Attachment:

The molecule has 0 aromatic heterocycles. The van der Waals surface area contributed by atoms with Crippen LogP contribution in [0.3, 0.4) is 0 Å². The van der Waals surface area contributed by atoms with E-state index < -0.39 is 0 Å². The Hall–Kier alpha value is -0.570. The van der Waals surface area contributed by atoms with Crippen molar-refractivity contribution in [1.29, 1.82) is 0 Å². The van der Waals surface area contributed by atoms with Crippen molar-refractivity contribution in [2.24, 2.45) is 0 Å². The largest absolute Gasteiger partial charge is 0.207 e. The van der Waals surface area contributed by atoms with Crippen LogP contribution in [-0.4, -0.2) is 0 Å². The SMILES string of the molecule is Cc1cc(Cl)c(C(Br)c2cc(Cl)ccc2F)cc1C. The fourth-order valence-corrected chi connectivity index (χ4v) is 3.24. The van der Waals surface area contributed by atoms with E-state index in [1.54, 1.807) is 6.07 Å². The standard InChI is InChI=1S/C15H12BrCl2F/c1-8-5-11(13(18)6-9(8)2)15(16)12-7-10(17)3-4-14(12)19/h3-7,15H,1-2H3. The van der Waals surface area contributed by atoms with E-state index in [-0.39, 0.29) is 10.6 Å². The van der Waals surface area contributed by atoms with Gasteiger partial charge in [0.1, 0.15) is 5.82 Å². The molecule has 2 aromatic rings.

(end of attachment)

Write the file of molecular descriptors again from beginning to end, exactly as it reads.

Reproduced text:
The molecule has 0 aromatic heterocycles. The van der Waals surface area contributed by atoms with Crippen LogP contribution in [0.3, 0.4) is 0 Å². The van der Waals surface area contributed by atoms with E-state index < -0.39 is 0 Å². The Hall–Kier alpha value is -0.570. The van der Waals surface area contributed by atoms with Crippen molar-refractivity contribution in [1.29, 1.82) is 0 Å². The van der Waals surface area contributed by atoms with Crippen molar-refractivity contribution in [2.24, 2.45) is 0 Å². The largest absolute Gasteiger partial charge is 0.207 e. The van der Waals surface area contributed by atoms with Crippen LogP contribution in [-0.4, -0.2) is 0 Å². The SMILES string of the molecule is Cc1cc(Cl)c(C(Br)c2cc(Cl)ccc2F)cc1C. The fourth-order valence-corrected chi connectivity index (χ4v) is 3.24. The van der Waals surface area contributed by atoms with E-state index in [1.54, 1.807) is 6.07 Å². The standard InChI is InChI=1S/C15H12BrCl2F/c1-8-5-11(13(18)6-9(8)2)15(16)12-7-10(17)3-4-14(12)19/h3-7,15H,1-2H3. The van der Waals surface area contributed by atoms with E-state index in [-0.39, 0.29) is 10.6 Å². The van der Waals surface area contributed by atoms with Gasteiger partial charge in [0.1, 0.15) is 5.82 Å². The molecule has 2 aromatic rings.